Utah, climate and ethics

Rep. Jim MathesonJames (Jim) David MathesonTrump EPA eases standards for coal ash disposal Utah redistricting reform measure likely to qualify for ballot Trump's budget targets affordable, reliable power MORE (D-Utah) faces Claudia Wright in a runoff where the five-term lawmaker is favored. But Matheson wasn’t expected even to be in a runoff. Like other conservative-leaning Democrats, Matheson has attracted criticism from liberals for his opposition to healthcare reform.

The race between Republicans Tim Bridgewater and Mike LeeMichael (Mike) Shumway LeeThe self-fulfilling Iran prophecy No patriotic poll bump for Trump, but Soleimani strike may still help him politically Senators are politicians, not jurors — they should act like it MORE will decide who will be the next senator from Utah; GOP victory in the general election is likely to be a mere formality. Bridgewater and Lee ousted Sen. Bob Bennett (R-Utah) at the state’s Republican convention last month.


Bennett has endorsed Bridgewater while Sen. Jim DeMint (R-S.C.), Rep. Ron Paul (R-Texas) and former House Majority Leader Dick Armey (R-Texas) have backed Lee.

North Carolina Democrats on Tuesday will select who will be their candidate against Sen. Richard BurrRichard Mauze BurrMarsha Blackburn shares what book she's reading during Trump Senate trial GOP senator provides fidget spinners to Senate colleagues at lunch Juan Williams: Counting the votes to remove Trump MORE (R-N.C.) this fall and Rep. Bob Inglis (R-S.C.) will look to survive his runoff against Trey GowdyHarold (Trey) Watson GowdySunday shows preview: Lawmakers prepare for week two of impeachment trial Green says House shouldn't hold impeachment articles indefinitely Trump golfs with Graham ahead of impeachment trial MORE. Inglis is the underdog.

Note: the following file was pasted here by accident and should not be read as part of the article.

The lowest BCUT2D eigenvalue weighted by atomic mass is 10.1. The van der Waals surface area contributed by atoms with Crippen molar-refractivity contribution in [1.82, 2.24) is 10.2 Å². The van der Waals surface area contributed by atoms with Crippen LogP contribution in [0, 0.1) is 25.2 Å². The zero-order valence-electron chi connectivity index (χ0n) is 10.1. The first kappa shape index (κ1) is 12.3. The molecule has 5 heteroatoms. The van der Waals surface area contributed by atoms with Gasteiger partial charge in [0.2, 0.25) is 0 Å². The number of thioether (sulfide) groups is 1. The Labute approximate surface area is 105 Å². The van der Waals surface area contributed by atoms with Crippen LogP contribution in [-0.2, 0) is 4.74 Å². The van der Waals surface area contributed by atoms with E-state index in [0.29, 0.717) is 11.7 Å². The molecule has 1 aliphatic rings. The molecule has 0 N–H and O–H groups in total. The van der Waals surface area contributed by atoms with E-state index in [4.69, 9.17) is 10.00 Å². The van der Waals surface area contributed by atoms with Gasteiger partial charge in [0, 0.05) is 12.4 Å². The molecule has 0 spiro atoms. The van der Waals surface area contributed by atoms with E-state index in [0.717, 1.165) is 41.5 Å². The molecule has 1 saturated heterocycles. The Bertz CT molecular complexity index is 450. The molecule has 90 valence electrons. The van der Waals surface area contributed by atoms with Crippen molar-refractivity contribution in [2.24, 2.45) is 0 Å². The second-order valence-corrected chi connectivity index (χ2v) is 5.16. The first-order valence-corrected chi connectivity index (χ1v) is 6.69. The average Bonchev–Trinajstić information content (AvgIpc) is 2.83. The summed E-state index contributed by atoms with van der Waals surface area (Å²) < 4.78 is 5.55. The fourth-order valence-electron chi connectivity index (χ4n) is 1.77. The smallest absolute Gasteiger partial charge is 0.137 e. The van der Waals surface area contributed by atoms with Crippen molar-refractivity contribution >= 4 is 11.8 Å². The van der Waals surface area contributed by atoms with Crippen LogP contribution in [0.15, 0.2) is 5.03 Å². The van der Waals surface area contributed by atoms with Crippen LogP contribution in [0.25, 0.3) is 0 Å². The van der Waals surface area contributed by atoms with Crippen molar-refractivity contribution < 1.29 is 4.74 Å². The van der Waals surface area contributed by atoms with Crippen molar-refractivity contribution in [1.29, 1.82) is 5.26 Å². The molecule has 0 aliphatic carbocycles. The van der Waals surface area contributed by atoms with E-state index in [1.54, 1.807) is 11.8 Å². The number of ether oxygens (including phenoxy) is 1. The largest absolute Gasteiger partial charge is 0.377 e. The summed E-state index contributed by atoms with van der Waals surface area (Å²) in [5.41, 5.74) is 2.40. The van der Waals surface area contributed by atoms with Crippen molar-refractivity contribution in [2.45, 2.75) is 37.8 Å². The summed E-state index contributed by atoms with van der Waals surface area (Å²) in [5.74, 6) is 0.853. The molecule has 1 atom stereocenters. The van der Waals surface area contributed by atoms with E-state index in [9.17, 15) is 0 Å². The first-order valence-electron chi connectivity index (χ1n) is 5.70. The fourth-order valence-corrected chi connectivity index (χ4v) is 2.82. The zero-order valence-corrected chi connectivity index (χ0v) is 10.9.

President Barack ObamaBarack Hussein ObamaSouth Carolina woman behind popular Obama slogan says she backs Steyer Sanders surges while Warren wanes Buttigieg: America 'united in mourning' Kobe Bryant's death MORE has invited senators from both sides of the aisle to meet with him on Wednesday to discuss energy legislation.

In his address to the nation last week, Obama did not explicitly mention climate change legislation, but instead talked more broadly on the need to move an energy bill.

The White House has noted it rounded up votes for the House’s 2009 bill on cap-and-trade. Still, the president’s actions suggest he wants an energy bill without such provisions, knowing it lacks 60 votes in the Senate.

The Office of Congressional Ethics (OCE) will need to make a decision this week on whether to extend its investigation pertaining to eight House lawmakers. The Hill last week broke the story of the OCE probe, which was launched on May 24.

According to the OCE’s bylaws, it must make a decision within 30 calendar days on whether its “preliminary review” should be dismissed or advance to phase two, called “further review.” This would mean that OCE has “probable cause to believe allegations.” It could also dismiss certain allegations about some of the eight lawmakers while narrowing the investigation’s scope.

The OCE investigation is looking into fundraisers that members held around the time of the House debate on financial regulatory reform, but there are many unanswered questions about what exactly the ethics office is reviewing.